Senior Neighbors: Keeping Lowell’s Older Residents Connected

Gentry Bieneman helps send out mailings to Lowell seniors.

For older Americans, the COVID-19 pandemic threatens both their physical and mental health. Compared to younger people, those age 60 and older are more likely to die from the disease. However, limiting contact with others to stay healthy puts seniors at greater risk of social isolation. The government reports 28% of older Americans live alone, and social isolation and loneliness are linked to a higher risk of conditions such as high blood pressure, depression and cognitive decline.

In Lowell, about 100 seniors are a part of Senior Neighbors of Lowell, and 50 are regulars at the Lowell Senior Center. “[Pre-pandemic] most of them attend the center on a regular basis so they are really missing the socialization with their friends who are like family to them,” says Terra Bieneman, coordinator for Lowell Senior Neighbors.

While Michigan’s stay-at-home order put a halt to in-person activities, Bieneman has spent the past three months using a variety of methods to ensure members don’t feel alone and isolated during this difficult time.

Phone and Mail Keep People Connected

Terra Bieneman on the phone, playing bingo with Lowell seniors.

Zoom has been a popular way for people to work from home and connect with loved ones during the pandemic, but internet-based applications aren’t an option for many seniors. Instead, Bieneman has turned to old-school phone calls and mailings to stay in touch with members.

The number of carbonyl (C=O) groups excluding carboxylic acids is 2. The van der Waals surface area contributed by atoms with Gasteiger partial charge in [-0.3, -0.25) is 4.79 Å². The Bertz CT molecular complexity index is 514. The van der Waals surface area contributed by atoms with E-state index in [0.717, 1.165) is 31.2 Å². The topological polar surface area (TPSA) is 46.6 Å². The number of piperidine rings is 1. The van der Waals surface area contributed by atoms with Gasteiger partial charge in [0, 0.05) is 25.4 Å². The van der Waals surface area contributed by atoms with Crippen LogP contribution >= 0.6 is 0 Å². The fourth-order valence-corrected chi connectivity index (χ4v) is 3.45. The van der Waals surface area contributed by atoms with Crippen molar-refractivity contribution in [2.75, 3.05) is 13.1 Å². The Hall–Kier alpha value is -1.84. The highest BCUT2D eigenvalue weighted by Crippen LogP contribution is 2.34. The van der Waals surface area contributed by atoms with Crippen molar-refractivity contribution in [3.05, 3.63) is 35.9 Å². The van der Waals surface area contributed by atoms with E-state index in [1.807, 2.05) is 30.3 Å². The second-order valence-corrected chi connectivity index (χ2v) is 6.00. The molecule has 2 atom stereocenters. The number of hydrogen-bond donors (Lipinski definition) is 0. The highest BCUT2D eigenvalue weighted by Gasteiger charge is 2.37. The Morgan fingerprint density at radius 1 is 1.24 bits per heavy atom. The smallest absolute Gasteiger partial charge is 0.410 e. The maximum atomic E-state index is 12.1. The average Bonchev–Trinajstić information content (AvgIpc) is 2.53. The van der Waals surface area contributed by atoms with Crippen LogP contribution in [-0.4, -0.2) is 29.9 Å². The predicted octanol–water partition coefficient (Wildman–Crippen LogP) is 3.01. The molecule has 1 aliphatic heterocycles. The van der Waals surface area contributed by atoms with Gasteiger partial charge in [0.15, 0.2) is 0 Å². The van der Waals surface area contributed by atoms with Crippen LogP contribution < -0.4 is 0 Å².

“During the pandemic, I have started phone activities for them five times a week for an hour each time,” she says. There has been bingo three days a week, a book club and even live entertainment as favorite performers such as John Amos join conference calls. “It gives them a chance to feel connected as a group again over the phone, and it’s been a huge help to all of us during this quarantine,” according to Bieneman.

There have also been monthly mailings to seniors. These include activities such as word puzzles, a home scavenger hunt and adult coloring pages.

During normal times, Lowell Senior Neighbors provides a daily lunch to members, and without that being available, Bieneman says some seniors are using Meals on Wheels home delivery. Others are relying on the Senior Neighbors transportation provider to deliver food from FROM or take them to Meijer for shopping. Lowell Senior Neighbors has also been working to provide transportation to doctor appointments and pick-up prescriptions as needed.

Looking Forward to In-Person Activities

John Amos and his wife Amy provide live entertainment during a Lowell Senior Neighbors conference call.

Now that Michigan’s stay-at-home order has lifted, Bieneman is mapping out how to safely restart in-person activities. The Lowell Senior Center on S. Hudson Street is a converted house so space is already limited, and participation in events may need to be reduced for proper social distancing.

“It really is up in the air at this point because [seniors] are the at-risk population so they fall in the later phases of the Governor’s plan of re-opening,” Bieneman says. For now, Senior Neighbors will continue with weekly phone activities.

With the arrival of nicer weather, seniors are able to safely get outdoors more often, but Bieneman says it’s still a difficult time for older members of the community. “It is taking a toll on them but they are hanging in there,” she says. “Most told me they have quit watching all of the news about it so I think that is helpful for them as well.”

If you or a loved one could benefit from the services of Senior Neighbors, contact Terra Bieneman at 616-897-5949. You can also learn more about the organization on the Lowell Senior Neighbors website.

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